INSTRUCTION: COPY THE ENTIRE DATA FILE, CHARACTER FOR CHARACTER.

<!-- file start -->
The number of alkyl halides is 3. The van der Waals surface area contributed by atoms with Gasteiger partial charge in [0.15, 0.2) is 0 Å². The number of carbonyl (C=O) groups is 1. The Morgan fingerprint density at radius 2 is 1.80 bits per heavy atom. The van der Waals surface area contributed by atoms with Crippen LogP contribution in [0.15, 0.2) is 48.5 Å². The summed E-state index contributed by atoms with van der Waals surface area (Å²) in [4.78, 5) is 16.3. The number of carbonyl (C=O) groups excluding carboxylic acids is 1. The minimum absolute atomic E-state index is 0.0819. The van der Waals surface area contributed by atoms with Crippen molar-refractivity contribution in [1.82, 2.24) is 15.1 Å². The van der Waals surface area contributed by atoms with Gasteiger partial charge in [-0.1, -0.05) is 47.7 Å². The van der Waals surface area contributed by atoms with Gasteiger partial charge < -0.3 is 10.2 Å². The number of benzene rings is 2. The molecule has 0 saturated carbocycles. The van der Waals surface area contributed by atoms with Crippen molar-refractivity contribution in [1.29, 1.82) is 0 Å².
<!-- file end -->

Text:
The number of alkyl halides is 3. The van der Waals surface area contributed by atoms with Gasteiger partial charge in [0.15, 0.2) is 0 Å². The number of carbonyl (C=O) groups is 1. The Morgan fingerprint density at radius 2 is 1.80 bits per heavy atom. The van der Waals surface area contributed by atoms with Crippen LogP contribution in [0.15, 0.2) is 48.5 Å². The summed E-state index contributed by atoms with van der Waals surface area (Å²) in [4.78, 5) is 16.3. The number of carbonyl (C=O) groups excluding carboxylic acids is 1. The minimum absolute atomic E-state index is 0.0819. The van der Waals surface area contributed by atoms with Crippen molar-refractivity contribution in [1.82, 2.24) is 15.1 Å². The van der Waals surface area contributed by atoms with Gasteiger partial charge in [-0.1, -0.05) is 47.7 Å². The van der Waals surface area contributed by atoms with Gasteiger partial charge < -0.3 is 10.2 Å². The number of benzene rings is 2. The molecule has 0 saturated carbocycles. The van der Waals surface area contributed by atoms with Crippen molar-refractivity contribution in [1.29, 1.82) is 0 Å².